…who spoke for over an hour about cities, development, migration, and density, and asserted that America would be more productive if our cities were denser, and did not mention economic rent nor land value?
They did it here, on econ-talk, and you can download the podcast or just read a pretty good text summary (I do not recall them using the word “land” either, but it appears several times in the text summary so I must have missed it). The book itself seems to be available only on Amazon Kindle, which as I understand it means I cannot buy it, but only license a copy to read. But from the interview I gather that author Ryan Avent has determined that American cities (and some suburbs too) are not as densely developed as they “should” be, and that this is due to local governments’ reluctance to allow development at optimal densities.
Now certainly there’s no question that local governments, usually reacting to neighborhood concerns, often refuse to allow development at densities which are physically workable. I recall one suburb where a proposal would have had single-family houses on lots of 9000 square feet. Community reaction was that the kind of people who would live on such small lots would not be desirable neighbors, even tho in many other cities such a lot would be considered oversize. These concerns are often stated as “property value” arguments, and perhaps they really are. That’s an expected consequence of an economic system where ordinary people cannot expect to accumulate much money by working and saving, and must hope to profit from rising prices of the real estate they occupy.
And it’s not unknown for the politicians whose approval is needed for major developments to take advantage of the opportunity for personal gain, legal or otherwise but surely wrong.
So how is it to be decided what the optimal density is? In Science of Political Economy, Henry George observes that, for each kind of production, there is an optimal density at which to work. That density depends on what is being produced, the technology applied, the number of workers available, their skills, the quantity to be produced, etc., so it will change over time. Avent may be correct that we would be better off if higher densities were permitted in some already-dense desirable places, but he certainly didn’t offer much evidence in this podcast.
But let us assume that higher density would be a good thing (and I am certain that in some places it would be), how is it to be achieved? Avent seems to assume that a reduction in land use regulation would be the proper method, because the market is efficient and so density would rise to the appropriate level.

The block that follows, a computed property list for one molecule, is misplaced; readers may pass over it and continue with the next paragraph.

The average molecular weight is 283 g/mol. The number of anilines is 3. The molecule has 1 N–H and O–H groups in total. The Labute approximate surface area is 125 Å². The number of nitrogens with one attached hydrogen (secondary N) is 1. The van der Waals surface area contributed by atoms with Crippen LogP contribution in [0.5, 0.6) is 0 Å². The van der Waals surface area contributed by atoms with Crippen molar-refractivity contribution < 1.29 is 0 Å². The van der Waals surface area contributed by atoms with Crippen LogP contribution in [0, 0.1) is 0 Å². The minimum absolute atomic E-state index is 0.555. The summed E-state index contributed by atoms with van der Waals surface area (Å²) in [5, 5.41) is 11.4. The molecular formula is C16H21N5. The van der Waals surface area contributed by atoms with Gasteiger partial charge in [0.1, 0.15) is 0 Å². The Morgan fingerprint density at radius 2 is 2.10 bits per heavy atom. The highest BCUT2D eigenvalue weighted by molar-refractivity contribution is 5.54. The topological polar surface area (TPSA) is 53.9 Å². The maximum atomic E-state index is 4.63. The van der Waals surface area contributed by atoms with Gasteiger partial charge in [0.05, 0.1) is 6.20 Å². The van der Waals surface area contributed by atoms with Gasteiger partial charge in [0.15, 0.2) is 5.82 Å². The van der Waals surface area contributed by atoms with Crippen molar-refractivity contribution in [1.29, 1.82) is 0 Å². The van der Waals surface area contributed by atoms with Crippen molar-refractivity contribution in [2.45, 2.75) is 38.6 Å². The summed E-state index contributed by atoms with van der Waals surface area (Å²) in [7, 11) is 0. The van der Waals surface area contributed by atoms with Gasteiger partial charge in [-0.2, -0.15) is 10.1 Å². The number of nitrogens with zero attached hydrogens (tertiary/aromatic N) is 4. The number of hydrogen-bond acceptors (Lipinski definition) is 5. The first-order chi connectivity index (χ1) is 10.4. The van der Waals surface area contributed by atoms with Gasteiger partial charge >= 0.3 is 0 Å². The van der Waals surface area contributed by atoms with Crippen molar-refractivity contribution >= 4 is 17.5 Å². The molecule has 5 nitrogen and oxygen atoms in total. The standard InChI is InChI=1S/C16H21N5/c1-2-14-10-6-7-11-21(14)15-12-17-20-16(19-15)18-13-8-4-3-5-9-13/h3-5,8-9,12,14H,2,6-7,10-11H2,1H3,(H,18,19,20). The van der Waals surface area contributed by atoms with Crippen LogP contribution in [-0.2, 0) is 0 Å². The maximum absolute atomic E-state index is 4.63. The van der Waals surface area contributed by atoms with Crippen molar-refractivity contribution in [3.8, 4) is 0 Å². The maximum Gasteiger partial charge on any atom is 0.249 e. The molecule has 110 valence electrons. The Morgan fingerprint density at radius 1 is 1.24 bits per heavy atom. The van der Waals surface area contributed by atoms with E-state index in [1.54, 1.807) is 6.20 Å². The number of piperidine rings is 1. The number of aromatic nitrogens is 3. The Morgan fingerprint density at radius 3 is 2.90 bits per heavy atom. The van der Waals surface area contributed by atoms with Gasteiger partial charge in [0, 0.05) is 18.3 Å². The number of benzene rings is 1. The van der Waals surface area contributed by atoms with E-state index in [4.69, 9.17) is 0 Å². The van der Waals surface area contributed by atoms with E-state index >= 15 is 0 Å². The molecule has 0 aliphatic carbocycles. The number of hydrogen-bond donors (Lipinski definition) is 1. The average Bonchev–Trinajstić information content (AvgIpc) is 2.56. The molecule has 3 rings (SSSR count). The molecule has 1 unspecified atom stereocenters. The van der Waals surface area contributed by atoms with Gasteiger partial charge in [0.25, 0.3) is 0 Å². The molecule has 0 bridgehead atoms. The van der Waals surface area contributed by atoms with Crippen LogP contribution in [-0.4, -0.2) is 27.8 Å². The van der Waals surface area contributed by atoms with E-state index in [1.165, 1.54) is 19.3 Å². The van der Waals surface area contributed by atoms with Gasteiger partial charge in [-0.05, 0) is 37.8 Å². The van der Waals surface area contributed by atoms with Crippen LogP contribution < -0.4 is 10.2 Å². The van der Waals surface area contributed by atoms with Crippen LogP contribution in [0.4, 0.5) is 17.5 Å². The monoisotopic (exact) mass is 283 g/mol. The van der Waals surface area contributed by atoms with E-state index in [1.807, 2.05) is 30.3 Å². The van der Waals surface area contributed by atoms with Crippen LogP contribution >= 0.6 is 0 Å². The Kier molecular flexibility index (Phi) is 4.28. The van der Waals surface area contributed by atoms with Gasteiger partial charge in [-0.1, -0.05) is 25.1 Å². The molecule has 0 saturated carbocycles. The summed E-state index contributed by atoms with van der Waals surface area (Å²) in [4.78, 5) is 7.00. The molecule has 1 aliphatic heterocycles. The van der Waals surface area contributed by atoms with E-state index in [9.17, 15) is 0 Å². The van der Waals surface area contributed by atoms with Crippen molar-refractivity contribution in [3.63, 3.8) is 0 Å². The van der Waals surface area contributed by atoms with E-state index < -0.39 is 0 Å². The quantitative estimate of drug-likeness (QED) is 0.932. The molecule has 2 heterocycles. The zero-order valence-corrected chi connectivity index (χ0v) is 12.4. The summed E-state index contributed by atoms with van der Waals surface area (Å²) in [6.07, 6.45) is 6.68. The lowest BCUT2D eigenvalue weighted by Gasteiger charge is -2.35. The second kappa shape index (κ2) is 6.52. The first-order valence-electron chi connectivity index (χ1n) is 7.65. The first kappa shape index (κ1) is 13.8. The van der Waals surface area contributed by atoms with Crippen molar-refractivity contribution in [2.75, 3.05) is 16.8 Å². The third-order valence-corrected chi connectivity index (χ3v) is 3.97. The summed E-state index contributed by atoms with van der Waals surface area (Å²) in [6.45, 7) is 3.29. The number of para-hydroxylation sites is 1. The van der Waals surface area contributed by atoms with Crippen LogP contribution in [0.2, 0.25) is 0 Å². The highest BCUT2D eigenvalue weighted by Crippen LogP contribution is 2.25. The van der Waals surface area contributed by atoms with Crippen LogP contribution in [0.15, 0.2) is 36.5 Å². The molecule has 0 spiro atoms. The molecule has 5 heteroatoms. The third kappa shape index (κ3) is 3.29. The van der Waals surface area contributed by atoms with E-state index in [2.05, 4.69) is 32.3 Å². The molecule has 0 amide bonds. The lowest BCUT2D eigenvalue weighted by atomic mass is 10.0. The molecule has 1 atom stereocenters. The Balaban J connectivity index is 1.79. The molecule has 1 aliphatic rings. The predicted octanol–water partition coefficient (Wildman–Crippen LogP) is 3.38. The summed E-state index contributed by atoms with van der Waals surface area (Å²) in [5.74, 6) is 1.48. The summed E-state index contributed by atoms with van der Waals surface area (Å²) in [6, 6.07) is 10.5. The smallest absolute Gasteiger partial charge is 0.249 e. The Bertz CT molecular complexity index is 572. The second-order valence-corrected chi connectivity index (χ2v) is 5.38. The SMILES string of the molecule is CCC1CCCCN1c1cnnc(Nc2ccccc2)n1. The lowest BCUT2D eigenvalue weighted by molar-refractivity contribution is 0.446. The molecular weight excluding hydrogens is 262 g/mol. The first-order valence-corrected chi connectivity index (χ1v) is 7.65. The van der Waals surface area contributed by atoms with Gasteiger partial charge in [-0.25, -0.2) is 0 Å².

But communities are more complicated than that, and you can’t, or at least shouldn’t, ignore externalities. The first builder to put a high-rise in a desirable townhouse neighborhood may profit nicely. However, not only does the character of the community start to change, but different infrastructure is needed. Can the streets handle the traffic, or can acceptable public transport be provided? Will the sewer and water system handle the load? What are the other effects on the larger community, and how can they be dealt with? There are loads of reasons why it makes sense for the community, acting thru its local government, to have a major say in its development.
But to really irritate those who understand political economy, Avent says:
[I]f you had a sort of density charge–I hate to tax density in that way but in terms of being realistic about the distribution of cost–you could channel some of that into investing in local amenities: could be parks, could be transit, something to try to convince local stake-holders that density is going to be in their interest. So normally we think of taxes as discouraging an activity–which it would. It would make it more expensive for developers to make urban areas more dense.
Yes, some way for the community to share in the benefits of increased density. Can you say “land value tax?” It doesn’t tax development, it taxes development potential. It pressures landowners to build at appropriate densities, but doesn’t punish them for doing so. Supported by competent and realistic zoning, it guides density to the places where is works.
Somebody told me once that the Economist, for which Avent is a correspondent, is a pretty good source of economic news except that it refuses to acknowledge the possibility, let alone the benefits, of a land value tax. I still haven’t seen anything that contradicts this assertion.